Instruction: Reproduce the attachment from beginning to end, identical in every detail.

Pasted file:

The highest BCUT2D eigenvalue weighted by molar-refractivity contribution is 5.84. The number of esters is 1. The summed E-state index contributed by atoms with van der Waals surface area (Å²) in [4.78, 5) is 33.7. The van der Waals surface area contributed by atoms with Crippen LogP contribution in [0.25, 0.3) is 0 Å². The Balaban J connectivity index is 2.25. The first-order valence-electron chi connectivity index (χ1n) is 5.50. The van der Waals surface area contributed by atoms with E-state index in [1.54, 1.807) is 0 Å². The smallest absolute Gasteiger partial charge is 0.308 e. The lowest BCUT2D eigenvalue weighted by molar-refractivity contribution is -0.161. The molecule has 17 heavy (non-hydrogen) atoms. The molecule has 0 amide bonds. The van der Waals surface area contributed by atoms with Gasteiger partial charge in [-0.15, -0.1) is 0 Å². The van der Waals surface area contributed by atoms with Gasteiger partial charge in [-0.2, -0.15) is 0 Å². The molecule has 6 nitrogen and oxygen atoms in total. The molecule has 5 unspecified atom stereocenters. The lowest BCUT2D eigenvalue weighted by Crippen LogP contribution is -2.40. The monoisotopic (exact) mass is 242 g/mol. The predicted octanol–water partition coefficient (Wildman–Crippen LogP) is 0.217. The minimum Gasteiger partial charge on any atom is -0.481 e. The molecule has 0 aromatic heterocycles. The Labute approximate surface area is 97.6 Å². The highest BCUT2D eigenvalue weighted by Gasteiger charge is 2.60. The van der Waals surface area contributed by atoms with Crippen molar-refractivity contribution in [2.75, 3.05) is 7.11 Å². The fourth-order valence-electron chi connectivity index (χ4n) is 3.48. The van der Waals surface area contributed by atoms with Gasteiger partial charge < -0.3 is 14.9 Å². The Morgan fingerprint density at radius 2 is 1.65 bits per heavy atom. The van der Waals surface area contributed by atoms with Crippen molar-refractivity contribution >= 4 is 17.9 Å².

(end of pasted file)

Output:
The highest BCUT2D eigenvalue weighted by molar-refractivity contribution is 5.84. The number of esters is 1. The summed E-state index contributed by atoms with van der Waals surface area (Å²) in [4.78, 5) is 33.7. The van der Waals surface area contributed by atoms with Crippen LogP contribution in [0.25, 0.3) is 0 Å². The Balaban J connectivity index is 2.25. The first-order valence-electron chi connectivity index (χ1n) is 5.50. The van der Waals surface area contributed by atoms with E-state index in [1.54, 1.807) is 0 Å². The smallest absolute Gasteiger partial charge is 0.308 e. The lowest BCUT2D eigenvalue weighted by molar-refractivity contribution is -0.161. The molecule has 17 heavy (non-hydrogen) atoms. The molecule has 0 amide bonds. The van der Waals surface area contributed by atoms with Gasteiger partial charge in [-0.15, -0.1) is 0 Å². The van der Waals surface area contributed by atoms with Gasteiger partial charge in [-0.2, -0.15) is 0 Å². The molecule has 6 nitrogen and oxygen atoms in total. The molecule has 5 unspecified atom stereocenters. The lowest BCUT2D eigenvalue weighted by Crippen LogP contribution is -2.40. The monoisotopic (exact) mass is 242 g/mol. The predicted octanol–water partition coefficient (Wildman–Crippen LogP) is 0.217. The minimum Gasteiger partial charge on any atom is -0.481 e. The molecule has 0 aromatic heterocycles. The Labute approximate surface area is 97.6 Å². The highest BCUT2D eigenvalue weighted by Gasteiger charge is 2.60. The van der Waals surface area contributed by atoms with Crippen molar-refractivity contribution in [2.75, 3.05) is 7.11 Å². The fourth-order valence-electron chi connectivity index (χ4n) is 3.48. The van der Waals surface area contributed by atoms with Gasteiger partial charge < -0.3 is 14.9 Å². The Morgan fingerprint density at radius 2 is 1.65 bits per heavy atom. The van der Waals surface area contributed by atoms with Crippen molar-refractivity contribution >= 4 is 17.9 Å².